In Messianic days, as we see in Jeremiah 31, God will indeed fill us all so full of the Spirit that we will have a knowledge of God greater than even John the Baptist. Our intimacy with God will be unparalleled. I’m not sure what impact that will have on already established halachah, whether it will all be tossed in the trash can or if, as we see in the beginning verses of Matthew 23, God will remember that He granted authority to at least the Jewish apostles if not to other Jewish leaders, to make binding rulings and interpretations of Torah.
I can’t prove it of course. In some branches of Judaism, it’s considered a given that different Rabbinic sages are exercising such authority. Even in the (non-Catholic) Church, interpretations of scripture have been established that have the power of “gospel” though said interpretations are traditions.
It’s an interesting and complex problem, but whatever solution Messiah brings as King, we, his subjects will need to listen, learn, and obey.
Good balance with this article.
James, what a great post. I’m chuckling inside because I wrote a lengthy response/questions (mostly to PL) regarding this topic last night on the other Nanos post you did, and then decided against it. I now will broach a portion of now though.
For me all the craziness comes (and obviously I’ve been in the midst of the same struggles) from calling a convert to Judaism a “Jew”. I cannot find support for this. Example: God says a Jew is a physical descendant of Abraham Isaac and Jacob. Period. But they cannot have descendants without a woman, and many of those women of the Patriarchs and even the mother of Moses’ boys, weren’t Jewish and are never shown converting, or ever being called Jews.
Next some will argue that the Torah hadn’t yet been given. However, we see God preparing to kill Moses for not circumcising his son from a gentile wife (meaning he wasn’t Jewish according to modern Judaism many of which claim came straight from Torah, both written and oral) and doesn’t this seem a bit harsh if he was going to reverse it at Sinai?
Then we have the problem of Ruth. Jews claim she “converted” and “became a Jew”, yet if she did, you wouldn’t know it because not only does the Bible never claim this, but she is always called a Moabites and is never once called a Jew, even after marrying her 2nd Jewish husband! So, if we imagine that she DID convert, then we must acknowledge that at that point “converts” didn’t “become Jewish” rather they stayed in their own God-given identities, honored the way of life of the Jewish community they lived /married into, and their children would then be Jews (if either parent was Jewish). In other-words, perhaps the matrilineal/patrilineal descent issue was moot, and any Jewish parent made one a descendant of Abraham, Isaac, and Jacob, since a descendant can be either male or female. Of course this would clear up so much misunderstanding and craziness, I’m sure it will be dismissed out of hand. 🙂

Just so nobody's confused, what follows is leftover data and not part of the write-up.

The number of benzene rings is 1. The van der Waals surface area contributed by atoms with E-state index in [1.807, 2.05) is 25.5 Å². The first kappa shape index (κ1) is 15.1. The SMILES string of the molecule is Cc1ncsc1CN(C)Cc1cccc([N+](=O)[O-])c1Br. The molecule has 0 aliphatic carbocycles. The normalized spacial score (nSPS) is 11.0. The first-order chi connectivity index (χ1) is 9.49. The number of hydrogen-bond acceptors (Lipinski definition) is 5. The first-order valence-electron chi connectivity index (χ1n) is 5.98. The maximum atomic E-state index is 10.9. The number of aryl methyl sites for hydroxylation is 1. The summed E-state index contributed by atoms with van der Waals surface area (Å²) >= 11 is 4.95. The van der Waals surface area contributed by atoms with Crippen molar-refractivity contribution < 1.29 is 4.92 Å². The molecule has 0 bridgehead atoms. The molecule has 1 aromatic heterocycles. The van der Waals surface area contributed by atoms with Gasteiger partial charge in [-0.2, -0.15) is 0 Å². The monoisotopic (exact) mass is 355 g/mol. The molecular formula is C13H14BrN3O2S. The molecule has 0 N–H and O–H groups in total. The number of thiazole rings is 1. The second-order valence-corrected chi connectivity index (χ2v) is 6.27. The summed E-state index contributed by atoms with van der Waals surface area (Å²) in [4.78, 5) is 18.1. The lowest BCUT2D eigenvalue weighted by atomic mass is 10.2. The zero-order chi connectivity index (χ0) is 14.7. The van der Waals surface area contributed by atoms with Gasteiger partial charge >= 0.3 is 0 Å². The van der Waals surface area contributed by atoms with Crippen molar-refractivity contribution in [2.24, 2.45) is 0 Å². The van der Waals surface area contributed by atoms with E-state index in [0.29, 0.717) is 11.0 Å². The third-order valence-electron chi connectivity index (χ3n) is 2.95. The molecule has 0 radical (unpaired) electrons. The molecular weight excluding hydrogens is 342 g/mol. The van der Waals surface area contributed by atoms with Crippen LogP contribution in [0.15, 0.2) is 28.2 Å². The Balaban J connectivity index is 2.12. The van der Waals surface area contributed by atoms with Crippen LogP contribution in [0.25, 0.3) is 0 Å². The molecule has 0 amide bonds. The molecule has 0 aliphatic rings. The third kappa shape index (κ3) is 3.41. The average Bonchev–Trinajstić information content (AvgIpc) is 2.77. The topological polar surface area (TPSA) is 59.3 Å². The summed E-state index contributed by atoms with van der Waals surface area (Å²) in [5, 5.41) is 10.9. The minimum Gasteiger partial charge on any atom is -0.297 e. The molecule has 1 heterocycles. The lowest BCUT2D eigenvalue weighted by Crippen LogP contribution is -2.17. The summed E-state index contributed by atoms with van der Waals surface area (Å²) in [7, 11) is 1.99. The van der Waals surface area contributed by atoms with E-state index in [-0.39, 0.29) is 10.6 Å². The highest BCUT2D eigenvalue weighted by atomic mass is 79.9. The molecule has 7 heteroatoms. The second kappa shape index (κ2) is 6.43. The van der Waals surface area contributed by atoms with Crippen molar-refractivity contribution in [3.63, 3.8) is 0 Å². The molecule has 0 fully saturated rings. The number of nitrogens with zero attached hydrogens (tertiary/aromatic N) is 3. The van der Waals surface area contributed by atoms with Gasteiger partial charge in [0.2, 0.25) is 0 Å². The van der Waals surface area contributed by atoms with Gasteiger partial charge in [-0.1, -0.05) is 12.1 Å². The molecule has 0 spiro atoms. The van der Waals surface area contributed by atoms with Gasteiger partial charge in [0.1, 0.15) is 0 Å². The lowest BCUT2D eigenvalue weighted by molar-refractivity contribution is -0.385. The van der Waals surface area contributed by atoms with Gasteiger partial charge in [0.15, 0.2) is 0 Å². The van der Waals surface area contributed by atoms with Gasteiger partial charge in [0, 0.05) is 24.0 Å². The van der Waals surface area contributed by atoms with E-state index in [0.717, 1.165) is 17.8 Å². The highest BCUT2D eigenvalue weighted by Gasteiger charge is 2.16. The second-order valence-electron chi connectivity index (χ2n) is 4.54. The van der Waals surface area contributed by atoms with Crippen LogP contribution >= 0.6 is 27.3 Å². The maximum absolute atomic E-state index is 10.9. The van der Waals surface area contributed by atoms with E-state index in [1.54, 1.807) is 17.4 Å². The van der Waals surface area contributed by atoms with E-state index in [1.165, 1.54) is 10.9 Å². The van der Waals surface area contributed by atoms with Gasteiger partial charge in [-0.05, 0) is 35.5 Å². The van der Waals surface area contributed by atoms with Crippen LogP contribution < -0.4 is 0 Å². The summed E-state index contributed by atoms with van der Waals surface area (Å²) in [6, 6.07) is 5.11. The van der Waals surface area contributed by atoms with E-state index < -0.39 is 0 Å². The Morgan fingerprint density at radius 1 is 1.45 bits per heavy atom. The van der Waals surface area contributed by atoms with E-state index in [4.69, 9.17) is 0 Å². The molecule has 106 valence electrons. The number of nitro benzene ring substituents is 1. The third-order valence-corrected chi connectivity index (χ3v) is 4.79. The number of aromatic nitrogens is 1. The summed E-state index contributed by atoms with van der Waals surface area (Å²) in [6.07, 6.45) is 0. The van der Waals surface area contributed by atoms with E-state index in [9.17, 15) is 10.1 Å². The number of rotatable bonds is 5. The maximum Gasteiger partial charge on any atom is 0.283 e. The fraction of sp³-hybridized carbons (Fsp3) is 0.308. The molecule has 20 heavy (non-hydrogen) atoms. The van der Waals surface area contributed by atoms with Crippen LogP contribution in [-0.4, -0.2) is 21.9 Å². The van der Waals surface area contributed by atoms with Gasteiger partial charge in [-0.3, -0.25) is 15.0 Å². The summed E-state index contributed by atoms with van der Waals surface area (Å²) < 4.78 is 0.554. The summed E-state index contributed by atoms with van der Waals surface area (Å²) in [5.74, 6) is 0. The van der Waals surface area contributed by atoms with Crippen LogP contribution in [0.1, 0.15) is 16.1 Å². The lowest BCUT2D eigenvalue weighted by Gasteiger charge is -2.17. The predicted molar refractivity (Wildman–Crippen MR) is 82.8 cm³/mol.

The last point I’ll make in defense of my above argument is the directive God gave to circumcise all males in the household of a Jew including slaves. Did this act of cutting bestow “Jewishness” ? Some argue yes, and I realize Paul uses the term “the circumcised” interchangeably with being a Jew in the 1st century. However, if that is the case originally, then we must conclude that Ismael and all other sons of Abraham were Jewish, although God clearly says otherwise and distinguishes between them. Wouldn’t that also make the men slaughtered at Shechem by Judah and Simeon Jews? God provides a way to draw near to Israel, and even partake of the lamb at Passover, but I believe He still distinguishes between a Jew and a ger, a sojourner, a resident alien etc. I honestly think calling a convert a “Jew” is the problem and creates all of these problems.